NEWS 27 June 2016
Video game developer facing gambling lawsuit
By Tom Lewis
Valve, the company behind popular video games including Counterstrike: Global Offensive (CS:GO) and Half-Life is facing a lawsuit over “illegal gambling”, per video gaming news website Polygon.
The suit relates to CS:GO, and what is known as the skin betting market.
Skin betting sprang up following the August 2013 release of Valve’s “Arms Deal Update” for the popular online game, which allows players to trade decorated weapons for use in-game.
Players have been known to wager skins, in the same manner one wagers casino chips, on the outcome of a variety of different events, from eSports matches to more traditional casino games like roulette and blackjack.
According to a recent estimate from Eiler & Krejcik Gaming and Narus Advisors, bettors are expected to wager around $7.4bn on the activity in 2016.
A number of third-party websites have been set up in the intervening three years to facilitate the betting and trading of skins, several of which do not require age verification.
Filed by Fairfield, Connecticut resident Michael McLeod last Thursday, the suit alleges that Valve “knowingly allowed, supported and/or sponsored illegal gambling by allowing millions of Americans to link their individual Steam accounts to third-party websites.”
As such, Valve stands accused of knowingly allowing “an illegal online gambling market and has been complicit in creating, sustaining and facilitating that market.”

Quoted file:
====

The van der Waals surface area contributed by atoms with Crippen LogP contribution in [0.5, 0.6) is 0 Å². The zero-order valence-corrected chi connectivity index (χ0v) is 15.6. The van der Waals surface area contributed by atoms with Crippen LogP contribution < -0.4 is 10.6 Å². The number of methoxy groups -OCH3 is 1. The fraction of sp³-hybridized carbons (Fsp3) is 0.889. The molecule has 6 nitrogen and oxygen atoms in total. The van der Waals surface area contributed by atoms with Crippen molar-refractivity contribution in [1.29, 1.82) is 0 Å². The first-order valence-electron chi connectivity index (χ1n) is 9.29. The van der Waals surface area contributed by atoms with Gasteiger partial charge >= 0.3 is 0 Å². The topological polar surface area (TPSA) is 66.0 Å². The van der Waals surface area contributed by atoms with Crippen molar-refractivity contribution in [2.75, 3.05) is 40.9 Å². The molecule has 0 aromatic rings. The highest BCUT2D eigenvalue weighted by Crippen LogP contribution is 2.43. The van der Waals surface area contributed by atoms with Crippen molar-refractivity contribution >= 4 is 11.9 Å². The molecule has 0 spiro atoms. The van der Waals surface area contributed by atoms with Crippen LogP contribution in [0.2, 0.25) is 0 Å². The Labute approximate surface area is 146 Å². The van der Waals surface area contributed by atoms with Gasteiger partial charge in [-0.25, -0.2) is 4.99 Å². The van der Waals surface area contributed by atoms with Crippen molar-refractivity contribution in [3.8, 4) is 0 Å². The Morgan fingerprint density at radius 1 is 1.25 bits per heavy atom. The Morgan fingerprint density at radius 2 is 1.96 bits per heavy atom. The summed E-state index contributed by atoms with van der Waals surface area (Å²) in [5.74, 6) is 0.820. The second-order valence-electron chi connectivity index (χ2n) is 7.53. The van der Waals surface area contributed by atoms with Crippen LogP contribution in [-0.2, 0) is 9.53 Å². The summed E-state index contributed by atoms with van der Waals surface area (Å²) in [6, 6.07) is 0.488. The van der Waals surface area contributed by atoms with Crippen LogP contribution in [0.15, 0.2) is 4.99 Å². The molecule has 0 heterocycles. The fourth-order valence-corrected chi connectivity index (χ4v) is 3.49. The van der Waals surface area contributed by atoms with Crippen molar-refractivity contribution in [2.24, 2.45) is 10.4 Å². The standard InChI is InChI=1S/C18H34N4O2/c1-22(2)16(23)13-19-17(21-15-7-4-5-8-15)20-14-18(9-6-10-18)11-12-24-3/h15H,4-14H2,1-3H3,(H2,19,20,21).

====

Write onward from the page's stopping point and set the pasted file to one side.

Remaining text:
The suit, which is seeking unspecified damages and class action status, alleges that Valve directly profits from transactions tied to gambling, providing “legitimacy” alongside “money, technical support and advice” to the betting sites CSGO Lounge and CSGO Diamonds, as well as OPSkins, which operates a market where virtual goods can be traded and redeemed for cash.
The complaint concludes: “In sum, Valve owns the league, sells the casino chips, and receive a piece of the casino’s income stream through foreign websites in order to maintain the charade that Valve is not promoting and profiting from online gambling, like a modern-day Captain Renault from Casablanca.
“That most of the people in the CS:GO gambling economy are teenagers and under 21 makes Valve’s and the other defendants’ actions even more unconscionable.”
Valve is yet to comment on the lawsuit.